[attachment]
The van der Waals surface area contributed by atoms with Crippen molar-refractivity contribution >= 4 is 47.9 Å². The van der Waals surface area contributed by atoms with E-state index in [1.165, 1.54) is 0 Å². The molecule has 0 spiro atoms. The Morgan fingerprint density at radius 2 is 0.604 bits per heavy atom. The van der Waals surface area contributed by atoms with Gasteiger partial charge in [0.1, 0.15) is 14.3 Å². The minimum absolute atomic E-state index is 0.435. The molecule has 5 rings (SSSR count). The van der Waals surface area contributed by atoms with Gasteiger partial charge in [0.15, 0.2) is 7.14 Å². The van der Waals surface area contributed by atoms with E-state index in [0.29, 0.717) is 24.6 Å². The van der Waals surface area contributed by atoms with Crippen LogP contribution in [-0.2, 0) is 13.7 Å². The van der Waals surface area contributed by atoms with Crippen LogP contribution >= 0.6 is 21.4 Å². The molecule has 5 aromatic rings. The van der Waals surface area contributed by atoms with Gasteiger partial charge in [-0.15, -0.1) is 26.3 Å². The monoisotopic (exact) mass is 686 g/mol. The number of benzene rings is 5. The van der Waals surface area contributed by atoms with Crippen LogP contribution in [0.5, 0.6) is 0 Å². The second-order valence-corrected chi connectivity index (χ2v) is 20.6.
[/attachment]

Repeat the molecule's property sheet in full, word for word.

The van der Waals surface area contributed by atoms with Crippen molar-refractivity contribution >= 4 is 47.9 Å². The van der Waals surface area contributed by atoms with E-state index in [1.165, 1.54) is 0 Å². The molecule has 0 spiro atoms. The Morgan fingerprint density at radius 2 is 0.604 bits per heavy atom. The van der Waals surface area contributed by atoms with Gasteiger partial charge in [0.1, 0.15) is 14.3 Å². The minimum absolute atomic E-state index is 0.435. The molecule has 5 rings (SSSR count). The van der Waals surface area contributed by atoms with Gasteiger partial charge in [0.15, 0.2) is 7.14 Å². The van der Waals surface area contributed by atoms with E-state index in [0.29, 0.717) is 24.6 Å². The van der Waals surface area contributed by atoms with Crippen LogP contribution in [-0.2, 0) is 13.7 Å². The van der Waals surface area contributed by atoms with Crippen LogP contribution >= 0.6 is 21.4 Å². The molecule has 5 aromatic rings. The van der Waals surface area contributed by atoms with Gasteiger partial charge in [-0.15, -0.1) is 26.3 Å². The monoisotopic (exact) mass is 686 g/mol. The number of benzene rings is 5. The van der Waals surface area contributed by atoms with Crippen LogP contribution in [0.5, 0.6) is 0 Å². The second-order valence-corrected chi connectivity index (χ2v) is 20.6.